When the pulp is threatened by decay but not yet exposed, we may then use the indirect method. In this approach we first remove most of the decayed dentin, but leave a small amount next to the pulp to keep it covered. We then treat this remaining dentin with a material to help it heal and re-mineralize, followed by a temporary filling of the tooth. A few months later we’ll remove this filling and inspect the treated dentin. If it has regenerated sufficiently, we remove any remaining decay and permanently restore the tooth.
As we said, pulp capping is only used with patients with deep decay whose pulp tissue is healthy. But when we can use it we can avoid some of the permanent alterations that often come with a root canal treatment and still save the tooth.
If you would like more information on treatments for tooth decay, please contact us or schedule an appointment for a consultation. You can also learn more about this topic by reading the Dear Doctor magazine article “Pulp Capping: A Procedure that May Save a Decayed Tooth.”
You’ve recently learned one of your teeth needs a root canal treatment. It’s absolutely necessary: for example, if you have decay present, it will continue to go deeper within the tooth and it will spread to the roots and bone and could ultimately cause you to lose your tooth. Although you’re a little nervous, we can assure you that if we’ve recommended a root canal treatment, it’s the right step to take for your dental health.
There’s nothing mysterious — or ominous — about a root canal. To help ease any fears you may have, here’s a step-by-step description of the procedure.
Step 1: Preparing your mouth and tooth. We first take care of one of the biggest misconceptions about root canals: that they’re painful. We completely numb the tooth and surrounding tissues with local anesthesia to ensure you will be comfortable during the procedure. We isolate the affected tooth with a thin sheet of rubber or vinyl called a rubber dam to create a sterile environment while we work on the tooth. We then access the inside of the tooth — the pulp and root canals — by drilling a small hole through the biting surface if it’s a back tooth or through the rear surface if it’s in the front.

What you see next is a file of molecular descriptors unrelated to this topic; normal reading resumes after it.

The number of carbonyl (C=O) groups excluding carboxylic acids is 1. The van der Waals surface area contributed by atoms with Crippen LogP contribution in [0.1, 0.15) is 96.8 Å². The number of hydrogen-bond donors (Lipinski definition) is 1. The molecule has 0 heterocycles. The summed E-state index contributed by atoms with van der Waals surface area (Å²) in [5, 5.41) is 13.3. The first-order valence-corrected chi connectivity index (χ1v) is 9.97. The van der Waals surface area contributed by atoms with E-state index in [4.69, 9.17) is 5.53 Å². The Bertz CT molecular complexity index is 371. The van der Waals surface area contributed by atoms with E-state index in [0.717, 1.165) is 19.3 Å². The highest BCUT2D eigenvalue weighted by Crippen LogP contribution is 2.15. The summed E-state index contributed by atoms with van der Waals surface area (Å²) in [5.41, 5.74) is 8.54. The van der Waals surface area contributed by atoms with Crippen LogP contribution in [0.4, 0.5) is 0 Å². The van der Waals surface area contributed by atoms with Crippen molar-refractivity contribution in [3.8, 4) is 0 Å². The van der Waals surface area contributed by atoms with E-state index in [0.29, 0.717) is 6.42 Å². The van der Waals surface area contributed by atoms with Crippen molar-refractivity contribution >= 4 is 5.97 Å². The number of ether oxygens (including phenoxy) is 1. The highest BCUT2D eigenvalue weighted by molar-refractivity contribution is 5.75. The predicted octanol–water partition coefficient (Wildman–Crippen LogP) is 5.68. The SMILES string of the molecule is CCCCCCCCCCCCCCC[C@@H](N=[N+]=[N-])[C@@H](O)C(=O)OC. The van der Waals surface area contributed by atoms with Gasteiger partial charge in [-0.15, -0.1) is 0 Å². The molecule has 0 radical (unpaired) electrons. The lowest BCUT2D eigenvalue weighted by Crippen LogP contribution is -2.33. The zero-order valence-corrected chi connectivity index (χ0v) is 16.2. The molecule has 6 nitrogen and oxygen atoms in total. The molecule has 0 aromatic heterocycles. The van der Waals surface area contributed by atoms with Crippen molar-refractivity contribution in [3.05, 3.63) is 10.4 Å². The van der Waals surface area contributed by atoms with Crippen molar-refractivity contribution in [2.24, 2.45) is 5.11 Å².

Step 2: Cleaning, shaping and filling the tooth. Once we’ve gained access we’ll clear out all of the dead or dying tissue from the pulp and root canals, and then cleanse the empty chamber and canals thoroughly with antiseptic and antibacterial solutions. Once we’ve cleaned everything out, we’ll shape the walls of the tiny root canals to better accommodate a filling material called gutta-percha, which we then use to fill the canals and pulp chamber.
Step 3: Sealing the tooth from re-infection. Once we complete the filling, we’ll seal the access hole and temporarily close the tooth with another filling. Later, we’ll install a permanent crown that will give the tooth extra protection against another infection, as well as restore the tooth’s appearance.